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Armstrong Deletes Tour Titles From Twitter, But Not Other Websites

One day after having his seven Tour de France titles officially taken away and getting banned for life from competitive cycling, Lance Armstrong's getting some media attention for removing a reference to those victories from his Twitter bio.

But as of midday, there haven't yet been changes to his:

-- Facebook account, which still states that he is a "7-time Tour de France winner, full time cancer fighter - LIVESTRONG!"

-- Bio at LanceArmstrong.com, which says that "since he made history in 1999, he has won the tour six more times, and has become one of the most recognizable and admired people of this era."

-- "About" page at Livestrong.org. It says "Lance Armstrong's victories in the 1999–2005 Tours de France are awe-inspiring, but the battle against cancer has just begun."

This raises a question about Armstrong, who is accused of using performance enhancing drugs, pushing teammates to do the same and lying about it all:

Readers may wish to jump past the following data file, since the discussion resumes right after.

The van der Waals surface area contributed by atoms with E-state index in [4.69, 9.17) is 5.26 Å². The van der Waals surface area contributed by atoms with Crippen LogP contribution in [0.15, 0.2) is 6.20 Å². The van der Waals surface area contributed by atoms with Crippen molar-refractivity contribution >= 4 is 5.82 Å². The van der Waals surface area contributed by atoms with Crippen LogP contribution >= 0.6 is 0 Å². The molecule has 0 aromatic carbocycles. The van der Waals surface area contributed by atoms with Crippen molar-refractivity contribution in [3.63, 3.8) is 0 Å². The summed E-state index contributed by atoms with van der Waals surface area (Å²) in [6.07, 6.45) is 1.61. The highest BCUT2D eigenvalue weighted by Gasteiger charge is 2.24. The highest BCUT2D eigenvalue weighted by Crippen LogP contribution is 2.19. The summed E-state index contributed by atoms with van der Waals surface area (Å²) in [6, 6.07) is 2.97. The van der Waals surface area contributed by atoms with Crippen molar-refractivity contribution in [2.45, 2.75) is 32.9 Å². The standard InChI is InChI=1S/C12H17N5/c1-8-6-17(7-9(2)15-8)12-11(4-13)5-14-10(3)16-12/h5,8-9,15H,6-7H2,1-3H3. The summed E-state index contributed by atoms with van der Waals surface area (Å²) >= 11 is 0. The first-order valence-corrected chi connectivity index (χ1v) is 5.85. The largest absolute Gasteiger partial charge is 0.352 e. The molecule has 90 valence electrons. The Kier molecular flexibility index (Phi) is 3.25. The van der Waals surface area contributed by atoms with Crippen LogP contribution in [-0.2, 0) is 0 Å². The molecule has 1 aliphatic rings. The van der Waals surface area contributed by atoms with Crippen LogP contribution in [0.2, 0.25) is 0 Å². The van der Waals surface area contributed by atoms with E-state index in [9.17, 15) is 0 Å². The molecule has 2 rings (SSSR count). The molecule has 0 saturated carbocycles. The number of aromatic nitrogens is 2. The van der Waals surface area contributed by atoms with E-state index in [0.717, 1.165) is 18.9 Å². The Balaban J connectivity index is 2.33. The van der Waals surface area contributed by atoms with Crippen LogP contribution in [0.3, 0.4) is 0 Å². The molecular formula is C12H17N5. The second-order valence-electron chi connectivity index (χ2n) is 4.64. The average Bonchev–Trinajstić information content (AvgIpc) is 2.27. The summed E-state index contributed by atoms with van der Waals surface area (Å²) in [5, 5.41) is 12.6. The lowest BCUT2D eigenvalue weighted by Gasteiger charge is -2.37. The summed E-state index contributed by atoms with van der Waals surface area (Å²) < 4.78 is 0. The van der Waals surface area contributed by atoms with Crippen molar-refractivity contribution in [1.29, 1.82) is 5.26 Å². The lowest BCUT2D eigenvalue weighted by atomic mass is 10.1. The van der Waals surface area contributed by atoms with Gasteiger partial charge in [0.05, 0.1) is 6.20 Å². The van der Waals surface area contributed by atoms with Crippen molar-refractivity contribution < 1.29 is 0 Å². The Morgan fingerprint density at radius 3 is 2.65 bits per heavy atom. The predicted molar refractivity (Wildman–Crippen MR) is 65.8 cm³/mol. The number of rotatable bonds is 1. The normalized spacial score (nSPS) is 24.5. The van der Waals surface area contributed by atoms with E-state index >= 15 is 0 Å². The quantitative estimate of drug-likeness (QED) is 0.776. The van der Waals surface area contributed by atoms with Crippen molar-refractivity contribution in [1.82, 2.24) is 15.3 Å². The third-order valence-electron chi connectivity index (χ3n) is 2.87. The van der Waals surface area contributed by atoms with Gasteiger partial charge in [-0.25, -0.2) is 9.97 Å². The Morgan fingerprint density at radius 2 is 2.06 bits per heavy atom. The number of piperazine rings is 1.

Note: That's just a question, not a scientific survey of public opinion.
Copyright 2012 National Public Radio. To see more, visit http://www.npr.org/.

NPR

Collards And Canoodling: How Helen Gurley Brown Promoted Premarital Cooking

The legendary Cosmo editor, subject of two new biographies, knew sex sells – and food brings in ad money. She cannily combined them with features like "After Bed, What? (a light snack for an encore)."
NPR

Collards And Canoodling: How Helen Gurley Brown Promoted Premarital Cooking

The legendary Cosmo editor, subject of two new biographies, knew sex sells – and food brings in ad money. She cannily combined them with features like "After Bed, What? (a light snack for an encore)."
WAMU 88.5

The Legality Of Restoring Virginia Voting Rights

Virginia's governor is bypassing the commonwealth's Supreme Court ruling and restoring felon voting rights individually. Kojo examines Terry McAuliffe's move with a legal expert.

NPR

Sun-Powered Airplane Completes Historic Trip Around The World

"This is not only a first in the history of aviation; it's before all a first in the history of energy," Swiss pilot Bertrand Piccard says. His plane flew more than 26,700 miles without using fuel.

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